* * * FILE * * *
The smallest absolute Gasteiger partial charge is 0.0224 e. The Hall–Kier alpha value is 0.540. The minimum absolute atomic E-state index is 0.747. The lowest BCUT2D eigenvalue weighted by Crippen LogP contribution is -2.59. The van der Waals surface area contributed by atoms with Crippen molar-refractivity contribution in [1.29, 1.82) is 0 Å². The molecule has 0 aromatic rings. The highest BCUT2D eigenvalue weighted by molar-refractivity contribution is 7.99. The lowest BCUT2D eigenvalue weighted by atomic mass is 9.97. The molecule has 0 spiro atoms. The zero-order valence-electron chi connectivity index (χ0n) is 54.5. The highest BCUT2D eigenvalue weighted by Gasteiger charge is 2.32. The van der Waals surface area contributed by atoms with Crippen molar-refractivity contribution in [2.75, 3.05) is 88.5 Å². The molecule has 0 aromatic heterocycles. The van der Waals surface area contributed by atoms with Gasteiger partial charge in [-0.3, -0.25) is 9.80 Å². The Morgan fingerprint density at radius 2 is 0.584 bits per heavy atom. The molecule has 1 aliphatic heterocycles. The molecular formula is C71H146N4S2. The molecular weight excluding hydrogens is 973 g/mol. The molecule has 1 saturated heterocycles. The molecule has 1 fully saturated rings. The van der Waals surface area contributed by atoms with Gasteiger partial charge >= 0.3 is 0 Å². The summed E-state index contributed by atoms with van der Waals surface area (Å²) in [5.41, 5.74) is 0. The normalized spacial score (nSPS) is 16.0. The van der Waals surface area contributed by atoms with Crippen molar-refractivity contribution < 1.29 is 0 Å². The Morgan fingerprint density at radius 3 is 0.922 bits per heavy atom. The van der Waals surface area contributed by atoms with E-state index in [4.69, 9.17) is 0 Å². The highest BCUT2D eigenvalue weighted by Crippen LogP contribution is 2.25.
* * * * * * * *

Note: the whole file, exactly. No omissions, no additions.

The smallest absolute Gasteiger partial charge is 0.0224 e. The Hall–Kier alpha value is 0.540. The minimum absolute atomic E-state index is 0.747. The lowest BCUT2D eigenvalue weighted by Crippen LogP contribution is -2.59. The van der Waals surface area contributed by atoms with Crippen molar-refractivity contribution in [1.29, 1.82) is 0 Å². The molecule has 0 aromatic rings. The highest BCUT2D eigenvalue weighted by molar-refractivity contribution is 7.99. The lowest BCUT2D eigenvalue weighted by atomic mass is 9.97. The molecule has 0 spiro atoms. The zero-order valence-electron chi connectivity index (χ0n) is 54.5. The highest BCUT2D eigenvalue weighted by Gasteiger charge is 2.32. The van der Waals surface area contributed by atoms with Crippen molar-refractivity contribution in [2.75, 3.05) is 88.5 Å². The molecule has 0 aromatic heterocycles. The van der Waals surface area contributed by atoms with Gasteiger partial charge in [-0.3, -0.25) is 9.80 Å². The Morgan fingerprint density at radius 2 is 0.584 bits per heavy atom. The molecule has 1 aliphatic heterocycles. The molecular formula is C71H146N4S2. The molecular weight excluding hydrogens is 973 g/mol. The molecule has 1 saturated heterocycles. The molecule has 1 fully saturated rings. The van der Waals surface area contributed by atoms with Gasteiger partial charge >= 0.3 is 0 Å². The summed E-state index contributed by atoms with van der Waals surface area (Å²) in [5.41, 5.74) is 0. The normalized spacial score (nSPS) is 16.0. The van der Waals surface area contributed by atoms with Crippen molar-refractivity contribution < 1.29 is 0 Å². The Morgan fingerprint density at radius 3 is 0.922 bits per heavy atom. The van der Waals surface area contributed by atoms with E-state index in [4.69, 9.17) is 0 Å². The highest BCUT2D eigenvalue weighted by Crippen LogP contribution is 2.25.